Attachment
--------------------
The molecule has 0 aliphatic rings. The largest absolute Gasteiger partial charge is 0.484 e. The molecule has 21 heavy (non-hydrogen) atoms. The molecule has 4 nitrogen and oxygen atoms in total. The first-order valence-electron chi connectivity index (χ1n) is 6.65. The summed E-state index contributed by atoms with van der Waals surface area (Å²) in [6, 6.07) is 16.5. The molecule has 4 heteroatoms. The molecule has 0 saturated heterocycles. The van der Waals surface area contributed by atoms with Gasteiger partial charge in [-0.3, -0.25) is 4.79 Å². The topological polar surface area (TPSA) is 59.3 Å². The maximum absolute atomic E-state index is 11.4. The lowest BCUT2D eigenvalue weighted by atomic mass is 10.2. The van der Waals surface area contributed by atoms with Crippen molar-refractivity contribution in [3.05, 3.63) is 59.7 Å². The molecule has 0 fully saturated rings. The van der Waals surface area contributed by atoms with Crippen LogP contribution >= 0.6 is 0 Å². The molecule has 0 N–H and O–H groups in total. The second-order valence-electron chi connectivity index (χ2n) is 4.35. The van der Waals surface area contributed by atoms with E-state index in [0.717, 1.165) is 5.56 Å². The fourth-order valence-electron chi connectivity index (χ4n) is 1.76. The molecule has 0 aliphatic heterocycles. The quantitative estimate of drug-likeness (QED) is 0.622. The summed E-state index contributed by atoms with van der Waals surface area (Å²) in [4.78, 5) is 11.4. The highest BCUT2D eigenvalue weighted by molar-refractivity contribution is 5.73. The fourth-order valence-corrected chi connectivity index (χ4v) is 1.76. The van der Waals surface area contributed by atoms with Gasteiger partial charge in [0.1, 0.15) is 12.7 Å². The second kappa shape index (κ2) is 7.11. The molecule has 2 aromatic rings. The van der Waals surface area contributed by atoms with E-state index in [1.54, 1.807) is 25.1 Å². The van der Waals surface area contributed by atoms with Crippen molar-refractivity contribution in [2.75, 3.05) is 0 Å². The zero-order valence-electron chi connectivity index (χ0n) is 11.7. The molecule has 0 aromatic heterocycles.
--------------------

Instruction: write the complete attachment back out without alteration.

The molecule has 0 aliphatic rings. The largest absolute Gasteiger partial charge is 0.484 e. The molecule has 21 heavy (non-hydrogen) atoms. The molecule has 4 nitrogen and oxygen atoms in total. The first-order valence-electron chi connectivity index (χ1n) is 6.65. The summed E-state index contributed by atoms with van der Waals surface area (Å²) in [6, 6.07) is 16.5. The molecule has 4 heteroatoms. The molecule has 0 saturated heterocycles. The van der Waals surface area contributed by atoms with Gasteiger partial charge in [-0.3, -0.25) is 4.79 Å². The topological polar surface area (TPSA) is 59.3 Å². The maximum absolute atomic E-state index is 11.4. The lowest BCUT2D eigenvalue weighted by atomic mass is 10.2. The van der Waals surface area contributed by atoms with Crippen molar-refractivity contribution in [3.05, 3.63) is 59.7 Å². The molecule has 0 fully saturated rings. The van der Waals surface area contributed by atoms with Crippen LogP contribution >= 0.6 is 0 Å². The molecule has 0 N–H and O–H groups in total. The second-order valence-electron chi connectivity index (χ2n) is 4.35. The van der Waals surface area contributed by atoms with E-state index in [0.717, 1.165) is 5.56 Å². The fourth-order valence-electron chi connectivity index (χ4n) is 1.76. The molecule has 0 aliphatic heterocycles. The quantitative estimate of drug-likeness (QED) is 0.622. The summed E-state index contributed by atoms with van der Waals surface area (Å²) in [4.78, 5) is 11.4. The highest BCUT2D eigenvalue weighted by molar-refractivity contribution is 5.73. The fourth-order valence-corrected chi connectivity index (χ4v) is 1.76. The van der Waals surface area contributed by atoms with Gasteiger partial charge in [0.1, 0.15) is 12.7 Å². The second kappa shape index (κ2) is 7.11. The molecule has 2 aromatic rings. The van der Waals surface area contributed by atoms with E-state index in [1.54, 1.807) is 25.1 Å². The van der Waals surface area contributed by atoms with Crippen molar-refractivity contribution in [2.75, 3.05) is 0 Å². The zero-order valence-electron chi connectivity index (χ0n) is 11.7. The molecule has 0 aromatic heterocycles.